[blocks in formation]

Gillivray, with several of his chiefs, to repair to New-York, and there settle a peace on the 7th of August, 1790.

Spain not only attempted by her agents, to counteract this treaty at New York; but at the same time continued to embarrass the western section of the United States, by her restrictions upon the navigation of the Mississippi. Great Britain also continued to hold the western posts, and through their influence, to excite the savages in their vicinity to acts of hostility with the United States. This evil had increased since the failure of Mr. Adams, at the court of London, to establish a commercial treaty; and more particularly so, since his return to America.

[ocr errors]

After the return of Mr. Adams, the president, in October, 1789, impowered Mr. Governeur Morris, (then in Europe,) to effect a general negociation with the British cabinet, upon the points in controversy; but it again failed, and the savages upon the western frontiers continued their murders, and depredations,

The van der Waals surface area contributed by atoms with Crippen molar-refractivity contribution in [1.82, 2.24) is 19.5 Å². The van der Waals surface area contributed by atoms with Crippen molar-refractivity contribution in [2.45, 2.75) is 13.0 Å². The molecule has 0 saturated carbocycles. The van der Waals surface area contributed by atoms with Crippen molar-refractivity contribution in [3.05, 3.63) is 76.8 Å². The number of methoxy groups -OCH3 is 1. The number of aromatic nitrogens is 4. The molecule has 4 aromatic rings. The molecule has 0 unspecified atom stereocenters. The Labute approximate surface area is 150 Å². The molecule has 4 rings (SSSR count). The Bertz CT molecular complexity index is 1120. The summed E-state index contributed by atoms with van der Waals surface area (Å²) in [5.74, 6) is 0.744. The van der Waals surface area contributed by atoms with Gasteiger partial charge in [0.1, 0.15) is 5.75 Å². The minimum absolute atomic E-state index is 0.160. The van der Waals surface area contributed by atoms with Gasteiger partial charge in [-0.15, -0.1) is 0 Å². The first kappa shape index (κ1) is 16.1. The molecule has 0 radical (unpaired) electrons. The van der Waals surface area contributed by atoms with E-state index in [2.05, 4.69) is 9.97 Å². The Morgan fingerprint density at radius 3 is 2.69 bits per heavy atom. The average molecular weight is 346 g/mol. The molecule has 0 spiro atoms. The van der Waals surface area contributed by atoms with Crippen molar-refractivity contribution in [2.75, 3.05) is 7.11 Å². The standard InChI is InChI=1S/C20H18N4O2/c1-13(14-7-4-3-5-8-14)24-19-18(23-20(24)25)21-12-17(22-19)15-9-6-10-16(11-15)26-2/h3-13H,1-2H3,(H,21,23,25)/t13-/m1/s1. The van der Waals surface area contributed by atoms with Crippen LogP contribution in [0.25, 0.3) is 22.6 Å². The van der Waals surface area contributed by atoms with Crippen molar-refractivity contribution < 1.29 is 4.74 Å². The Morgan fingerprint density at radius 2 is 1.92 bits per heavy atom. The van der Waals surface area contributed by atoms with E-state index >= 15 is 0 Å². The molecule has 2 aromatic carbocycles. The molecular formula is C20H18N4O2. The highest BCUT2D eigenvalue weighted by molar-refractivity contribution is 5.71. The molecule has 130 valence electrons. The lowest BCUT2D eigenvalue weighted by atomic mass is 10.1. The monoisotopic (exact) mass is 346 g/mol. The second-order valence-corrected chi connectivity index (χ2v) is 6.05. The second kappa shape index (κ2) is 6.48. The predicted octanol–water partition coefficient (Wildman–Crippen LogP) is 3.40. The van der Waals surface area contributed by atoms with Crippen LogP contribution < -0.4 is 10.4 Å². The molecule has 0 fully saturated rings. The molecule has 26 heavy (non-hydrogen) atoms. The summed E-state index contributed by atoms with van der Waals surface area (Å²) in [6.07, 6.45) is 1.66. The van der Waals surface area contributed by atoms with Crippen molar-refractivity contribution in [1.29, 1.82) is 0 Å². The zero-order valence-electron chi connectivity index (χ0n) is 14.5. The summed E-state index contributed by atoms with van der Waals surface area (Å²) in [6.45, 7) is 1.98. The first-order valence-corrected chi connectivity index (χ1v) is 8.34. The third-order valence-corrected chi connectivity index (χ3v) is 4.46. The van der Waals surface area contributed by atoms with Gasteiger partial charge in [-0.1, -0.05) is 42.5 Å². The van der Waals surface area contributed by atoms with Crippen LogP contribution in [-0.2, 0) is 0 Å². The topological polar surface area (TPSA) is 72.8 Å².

A war between Great Britain and Spain was at this time seriously talked of, and the president thought it advisable to withdraw the powers of Mr. Morris, and leave the British nation free to pursue their own views upon the subject.

At this time the controversy between Great Britain and Spain was amicably adjusted, through the intervention of France, and all threatened hostilities subsided.

Things being thus generally arranged, the president improved this recess of Congress, to visit his beloved seat at Mount-Vernon, and give a spring to his health, by relaxing his mind from the cares of public life.

Rhode-Island had not yet adopted the constitution, and become one of the United States under the new federal government, and of course had not been visited by the president on his former tour: but to conciliate the passions, and affections of this state, the president now made an excursion into Rhode-Island, previous to his departure